Most of us are a little slack about changing our passwords, unless the system forces us to do it regularly. Regardless of whether your accounts were affected by the Heartbleed bug, this would be a good reminder that passwords should really be changed regularly. Or occasionally. Or once in a great while.
However, if the website hasn’t patched their system yet, you should wait until the patch has been implemented before you change your password, or change it again after the patch has been put into place. Unfortunately, many companies are not informing their customers whether or not they were affected by the Heartbleed bug. I understand that it might be a little embarrassing for these companies, but I think it is awful that every company is not keeping their customers up-to-date on this important security issue.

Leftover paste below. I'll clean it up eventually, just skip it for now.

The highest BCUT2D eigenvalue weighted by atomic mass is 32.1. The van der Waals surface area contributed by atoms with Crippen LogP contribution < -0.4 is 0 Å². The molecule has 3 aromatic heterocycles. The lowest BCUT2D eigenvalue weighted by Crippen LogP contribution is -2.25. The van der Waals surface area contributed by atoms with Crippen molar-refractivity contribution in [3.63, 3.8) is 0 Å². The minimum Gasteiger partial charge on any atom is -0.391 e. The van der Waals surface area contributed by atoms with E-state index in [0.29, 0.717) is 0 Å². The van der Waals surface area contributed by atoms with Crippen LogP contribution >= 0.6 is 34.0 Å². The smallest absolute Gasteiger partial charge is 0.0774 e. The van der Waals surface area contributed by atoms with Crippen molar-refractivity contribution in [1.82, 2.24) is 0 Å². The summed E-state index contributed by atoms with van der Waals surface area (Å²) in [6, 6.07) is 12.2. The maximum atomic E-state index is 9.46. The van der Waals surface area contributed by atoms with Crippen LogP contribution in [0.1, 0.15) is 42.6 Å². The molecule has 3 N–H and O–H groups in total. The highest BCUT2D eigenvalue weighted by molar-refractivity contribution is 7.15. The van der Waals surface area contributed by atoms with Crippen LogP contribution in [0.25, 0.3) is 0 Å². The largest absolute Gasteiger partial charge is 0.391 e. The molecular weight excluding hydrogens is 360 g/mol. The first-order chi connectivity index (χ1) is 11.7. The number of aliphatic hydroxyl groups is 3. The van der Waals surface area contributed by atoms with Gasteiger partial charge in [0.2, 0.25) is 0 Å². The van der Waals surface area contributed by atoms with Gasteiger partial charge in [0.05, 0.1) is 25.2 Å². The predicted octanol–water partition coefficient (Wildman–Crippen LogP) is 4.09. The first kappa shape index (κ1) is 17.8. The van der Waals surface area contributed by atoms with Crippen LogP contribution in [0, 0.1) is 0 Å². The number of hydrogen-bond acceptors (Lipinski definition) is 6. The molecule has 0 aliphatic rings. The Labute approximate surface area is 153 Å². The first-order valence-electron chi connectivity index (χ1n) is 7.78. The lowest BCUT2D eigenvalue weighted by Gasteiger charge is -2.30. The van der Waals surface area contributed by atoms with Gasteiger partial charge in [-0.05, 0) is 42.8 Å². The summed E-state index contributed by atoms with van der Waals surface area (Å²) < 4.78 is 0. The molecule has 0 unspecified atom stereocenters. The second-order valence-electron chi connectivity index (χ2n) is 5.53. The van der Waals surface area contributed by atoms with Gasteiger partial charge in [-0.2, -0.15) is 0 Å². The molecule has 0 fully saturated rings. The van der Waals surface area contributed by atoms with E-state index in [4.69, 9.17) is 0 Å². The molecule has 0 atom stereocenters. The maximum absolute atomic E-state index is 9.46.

CNN has a webpage where they are supposed to be keeping an updated list of companies who were unaffected or who have patched their systems against this intruder. I can not vouch for how regularly it is being updated, but it is better than no list.
Major military-affiliated companies and organizations that have addressed the issue:
Defense Finance and Accounting Service (DFAS) states that its system was not impacted by this bug.
USAA has explained how their systems have been affected by the Heartbleed bug. Short answer: no signs it was compromised, but please change your password anyway.
Navy Federal Credit Union has assured members that their system does not use the technology that was impacted by Heartbleed.
Internal Revenue Service: the US tax agency does not use the technology targeted by Heartbleed.
Even if your account was not affected by the recent situation, this could be a great time to make a clean sweep of all your passwords and start fresh.